A Guide to Pepper Spray Laws


Pepper spray is the most popular self-defense weapon, but it is not legal in all states. At the time of publication of this writing, common pepper spray law was that you are allowed to carry it in all states.

In California, the largest can of pepper spray you are legally allowed to carry is 2.5 oz.

In Michigan, New York, Wisconsin, and Hawaii, pepper spray law says you are allowed carry it. There are, however, concentration limits and other restrictions. If you live in one of these states or plan to visit, be sure to carry a pepper spray that is sold as Michigan Formula, Wisconsin Legal Pepper Spray, and so on.

If you live in or plan on visiting Massachusetts and you want to carry pepper spray legally, their pepper spray law says you must get a FID (Firearms Identification Card). All you do is go to your local Massachusetts police station, show two forms of ID, fill out a form, pay $2, and wait a week. When you get your FID, keep it on your person (and of course, to make the FID useful, keep your pepper spray on your person as well).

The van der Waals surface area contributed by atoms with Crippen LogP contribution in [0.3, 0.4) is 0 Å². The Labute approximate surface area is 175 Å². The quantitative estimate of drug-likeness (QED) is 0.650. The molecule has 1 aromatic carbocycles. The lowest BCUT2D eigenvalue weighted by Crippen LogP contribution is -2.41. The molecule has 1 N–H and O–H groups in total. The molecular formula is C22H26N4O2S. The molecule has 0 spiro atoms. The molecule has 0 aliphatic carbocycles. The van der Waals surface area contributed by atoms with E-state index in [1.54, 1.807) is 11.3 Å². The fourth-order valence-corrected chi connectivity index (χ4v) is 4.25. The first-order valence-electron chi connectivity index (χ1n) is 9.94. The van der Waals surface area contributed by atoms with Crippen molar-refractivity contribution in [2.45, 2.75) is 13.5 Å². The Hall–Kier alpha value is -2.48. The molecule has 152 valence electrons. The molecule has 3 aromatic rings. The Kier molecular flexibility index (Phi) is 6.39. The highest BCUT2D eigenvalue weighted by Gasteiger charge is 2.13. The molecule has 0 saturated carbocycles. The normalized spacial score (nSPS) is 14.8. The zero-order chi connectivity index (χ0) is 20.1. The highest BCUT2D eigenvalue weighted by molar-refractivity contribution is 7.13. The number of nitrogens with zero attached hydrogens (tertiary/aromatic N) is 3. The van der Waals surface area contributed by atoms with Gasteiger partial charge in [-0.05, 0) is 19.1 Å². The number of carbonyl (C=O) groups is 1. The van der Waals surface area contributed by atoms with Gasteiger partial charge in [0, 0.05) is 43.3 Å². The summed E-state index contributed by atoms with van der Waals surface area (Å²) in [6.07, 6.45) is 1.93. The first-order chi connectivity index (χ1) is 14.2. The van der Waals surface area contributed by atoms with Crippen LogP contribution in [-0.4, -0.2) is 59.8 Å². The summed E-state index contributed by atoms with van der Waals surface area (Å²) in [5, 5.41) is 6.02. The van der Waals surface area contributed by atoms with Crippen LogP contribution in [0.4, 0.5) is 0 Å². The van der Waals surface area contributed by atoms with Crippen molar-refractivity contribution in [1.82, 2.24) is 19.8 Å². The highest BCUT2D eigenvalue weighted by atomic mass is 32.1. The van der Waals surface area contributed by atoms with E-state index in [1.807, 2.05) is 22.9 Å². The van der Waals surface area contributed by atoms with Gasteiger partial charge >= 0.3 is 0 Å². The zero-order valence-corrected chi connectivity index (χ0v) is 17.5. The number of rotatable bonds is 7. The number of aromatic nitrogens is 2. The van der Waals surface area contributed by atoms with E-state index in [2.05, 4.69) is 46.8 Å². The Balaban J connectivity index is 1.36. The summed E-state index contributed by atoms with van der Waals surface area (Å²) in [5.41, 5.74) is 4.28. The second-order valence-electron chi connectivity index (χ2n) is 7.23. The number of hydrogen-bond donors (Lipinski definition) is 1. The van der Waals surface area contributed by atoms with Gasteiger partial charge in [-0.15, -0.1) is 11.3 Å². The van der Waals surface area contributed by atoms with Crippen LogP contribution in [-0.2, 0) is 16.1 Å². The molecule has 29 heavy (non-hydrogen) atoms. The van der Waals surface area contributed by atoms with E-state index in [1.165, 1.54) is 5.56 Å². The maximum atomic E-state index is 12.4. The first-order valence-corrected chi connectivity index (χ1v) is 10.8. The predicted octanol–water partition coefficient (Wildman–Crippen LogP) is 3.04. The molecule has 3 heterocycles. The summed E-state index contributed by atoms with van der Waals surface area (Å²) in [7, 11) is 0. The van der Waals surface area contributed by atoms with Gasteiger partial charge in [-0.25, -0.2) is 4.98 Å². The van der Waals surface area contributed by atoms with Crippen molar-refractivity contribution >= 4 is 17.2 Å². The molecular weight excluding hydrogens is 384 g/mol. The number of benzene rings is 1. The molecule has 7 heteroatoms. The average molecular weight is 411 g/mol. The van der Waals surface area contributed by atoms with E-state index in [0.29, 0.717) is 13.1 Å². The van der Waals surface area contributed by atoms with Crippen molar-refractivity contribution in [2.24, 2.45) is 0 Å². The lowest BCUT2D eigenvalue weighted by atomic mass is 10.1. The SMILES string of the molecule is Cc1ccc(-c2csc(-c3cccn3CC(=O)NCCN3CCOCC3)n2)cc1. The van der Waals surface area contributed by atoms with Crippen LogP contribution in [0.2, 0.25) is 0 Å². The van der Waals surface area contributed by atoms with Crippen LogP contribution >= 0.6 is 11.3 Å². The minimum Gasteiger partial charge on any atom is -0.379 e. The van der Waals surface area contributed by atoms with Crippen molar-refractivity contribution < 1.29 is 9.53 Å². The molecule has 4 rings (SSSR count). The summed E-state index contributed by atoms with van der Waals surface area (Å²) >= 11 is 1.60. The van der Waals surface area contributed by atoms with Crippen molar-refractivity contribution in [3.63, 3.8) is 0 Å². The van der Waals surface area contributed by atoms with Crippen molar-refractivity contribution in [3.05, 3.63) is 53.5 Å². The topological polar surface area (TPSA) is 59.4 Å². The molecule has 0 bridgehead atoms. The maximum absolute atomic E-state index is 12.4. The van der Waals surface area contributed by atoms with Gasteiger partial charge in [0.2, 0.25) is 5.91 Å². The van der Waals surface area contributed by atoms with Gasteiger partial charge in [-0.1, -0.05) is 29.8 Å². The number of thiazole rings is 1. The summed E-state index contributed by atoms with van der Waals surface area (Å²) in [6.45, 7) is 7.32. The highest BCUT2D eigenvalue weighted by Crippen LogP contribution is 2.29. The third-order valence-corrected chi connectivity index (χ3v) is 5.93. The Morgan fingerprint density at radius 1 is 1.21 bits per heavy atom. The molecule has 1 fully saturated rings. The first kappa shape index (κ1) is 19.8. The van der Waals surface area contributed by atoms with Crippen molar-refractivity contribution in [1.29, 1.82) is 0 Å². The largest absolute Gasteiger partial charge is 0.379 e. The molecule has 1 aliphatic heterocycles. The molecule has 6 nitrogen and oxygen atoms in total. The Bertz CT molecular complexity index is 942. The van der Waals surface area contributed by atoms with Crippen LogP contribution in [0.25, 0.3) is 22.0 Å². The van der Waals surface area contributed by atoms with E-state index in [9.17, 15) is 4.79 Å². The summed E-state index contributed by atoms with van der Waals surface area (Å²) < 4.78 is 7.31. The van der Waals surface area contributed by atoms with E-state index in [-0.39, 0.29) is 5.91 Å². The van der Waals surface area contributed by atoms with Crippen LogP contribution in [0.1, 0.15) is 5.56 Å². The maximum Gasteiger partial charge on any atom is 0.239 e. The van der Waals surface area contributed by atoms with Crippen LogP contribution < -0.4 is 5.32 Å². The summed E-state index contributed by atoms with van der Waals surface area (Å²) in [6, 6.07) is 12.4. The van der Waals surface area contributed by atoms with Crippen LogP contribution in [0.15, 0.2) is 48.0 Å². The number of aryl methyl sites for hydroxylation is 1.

Pepper Spray Litigation
From time to time, civilians and law enforcement officers have managed to use pepper spray excessively or irresponsibly. Even though pepper spray is non-lethal, it does hurt to go through getting sprayed with pepper spray. If you feel you have been unfairly attacked with pepper spray, you can force litigation.

Concerned citizens across the country have also noted that police offers have been known to use pepper spray on people when use of it was clearly gratuitous. Litigation has been pressed, and the media have touched on the subject to a small extent. As a result, the Justice Department commissioned a report about the benefits and dangers of pepper spray, resulting in a more education law enforcement system.

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